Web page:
Arrived St. Percy after marching through Flogny. We were the first American soldiers that these people had ever seen and they thought we were all millionaires because we had watches and rings and other things that peasants in France didn’t have. [Thomas Shinn’s diary]
Arriving at St. Die near the end of September, they were to relieve the 92nd “Buffalo Soldiers” Division.
The 92nd Division included two Brunswick County men with WWI Profiles posted earlier, William James Gordon and Robert Stanley, as well as several other soldiers listed on the WWI Army/Marine Division Rosters webpage.
After darkness fell on September 19th, they moved into the trenches that the Buffalo Soldiers had vacated.
On September 22, after a German airplane flew directly above their heads, a sign appeared in no man’s land from the Germans, proving that their movements were being closely monitored.
“Good bye Buffalo’s Welcome Wild Cats”
On October 15, 1918, at 9pm, they were relieved from their position in the trenches. Bugler Smith was wounded that day. His NC WWI Service Card showed it was a slight wound, but it was a gunshot wound to the elbow, as indicated on the Passenger List below, and he was classified as having a disability at discharge. According to unit history, 14 men were wounded and 21 were killed during the occupation of the St. Die sector.
Source: Ancestry.com. U.S., Army Transport Service, Passenger Lists, 1910-1939 [database on-line]. Lehi, UT, USA: Ancestry.com Operations, Inc., 2016.
William Ralph Smith returned to the United States on January 31, 1919, and was honorably discharged on February 22, 1919, with a 15% disability. Recall the previous profile of Corporal Calmer Clemmons, which included a newspaper clipping that listed William Ralph Smith among the wounded returning to NC.
The 1920 Census shows William (Ralph) was living with his father and two sisters in Town Creek. His father was still Postmaster and his sister, Patsy, was Assistant Postmaster. William was working as a barber. He married in 1922 and eventually moved to Wilmington, NC, and became a watchmaker. He and his wife raised several children.
In 1929, William’s younger brother Robert, who also served in WWI died of meningitis and tuberculosis. He was only 35 years old and had never married.
In 1936, his father Britton Smith died. The State Port Pilot, March 18, 1936, p. 6 published his obituary.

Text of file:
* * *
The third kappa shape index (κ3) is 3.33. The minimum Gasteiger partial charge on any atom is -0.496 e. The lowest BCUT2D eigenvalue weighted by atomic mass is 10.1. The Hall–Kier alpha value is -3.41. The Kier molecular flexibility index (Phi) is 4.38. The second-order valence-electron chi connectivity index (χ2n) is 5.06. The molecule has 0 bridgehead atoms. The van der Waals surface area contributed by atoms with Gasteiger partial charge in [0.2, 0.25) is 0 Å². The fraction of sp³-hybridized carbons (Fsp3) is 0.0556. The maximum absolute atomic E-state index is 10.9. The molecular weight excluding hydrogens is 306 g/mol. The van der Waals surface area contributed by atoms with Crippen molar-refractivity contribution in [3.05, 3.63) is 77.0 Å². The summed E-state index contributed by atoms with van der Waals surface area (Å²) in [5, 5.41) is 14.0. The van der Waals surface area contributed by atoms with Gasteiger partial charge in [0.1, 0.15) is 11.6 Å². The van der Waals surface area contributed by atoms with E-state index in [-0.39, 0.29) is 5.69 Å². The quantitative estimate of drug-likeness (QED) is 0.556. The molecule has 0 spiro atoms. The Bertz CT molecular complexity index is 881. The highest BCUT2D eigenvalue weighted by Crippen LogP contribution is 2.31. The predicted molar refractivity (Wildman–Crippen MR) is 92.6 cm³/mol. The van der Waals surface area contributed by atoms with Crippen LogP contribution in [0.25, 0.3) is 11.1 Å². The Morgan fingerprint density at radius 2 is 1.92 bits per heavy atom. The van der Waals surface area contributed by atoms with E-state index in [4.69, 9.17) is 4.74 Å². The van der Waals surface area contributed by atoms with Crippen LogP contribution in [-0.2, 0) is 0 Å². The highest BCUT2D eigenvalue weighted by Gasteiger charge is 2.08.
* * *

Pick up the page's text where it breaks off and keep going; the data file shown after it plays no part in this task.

Funeral Services for Bolivia Man
Mr. Britton Smith, long-time resident and business man of Bolivia, died Thursday morning at James Walker Memorial hospital, after a lingering illness of pneumonia. Mr. Smith was 75 years of age. He was a native of Smithfield, Johnston County.
Being an honest, straightforward christian man, he was greatly loved and highly esteemed among all of his friends and acquaintances.
His wife preceded him in death several years ago. He leaves to mourn the loss three daughters, Mrs. Stancil, of Johnston County; Mrs. Fred Edwards of Bolivia; and Mrs. Thelma Pittman of Wilmington; also a son Ralph Smith of Wilmington, and several grandchildren.
The funeral was conducted at 11:00 o’clock Friday at Smithfield by Rev. B.R. Page, assisted by local pastors.
William Ralph Smith passed away in 1971 at age 80. He was laid to rest in Oakdale Cemetery in Wilmington. Military honors are shown.
Johnson, Clarence Walton (1919) The history of the 321st infantry, with a brief historical sketch of the 80th division, being a vivid and authentic account of the life and experiences of American soldiers in France, while they trained, worked, and fought to help win the world war. . Columbia, S.C., The R. L. Bryan co.
Thomas P. Shinn’s Wartime Diary
If you would like to help us honor William Ralph Smith or another Brunswick County WWI veteran, please use the following links:
Click here for the announcement: Announcement: Honor a Brunswick County World War I Veteran
Click here for directions to donate and honor a veteran: How to Honor a Brunswick County World War I Veteran
You must be logged in to post a comment.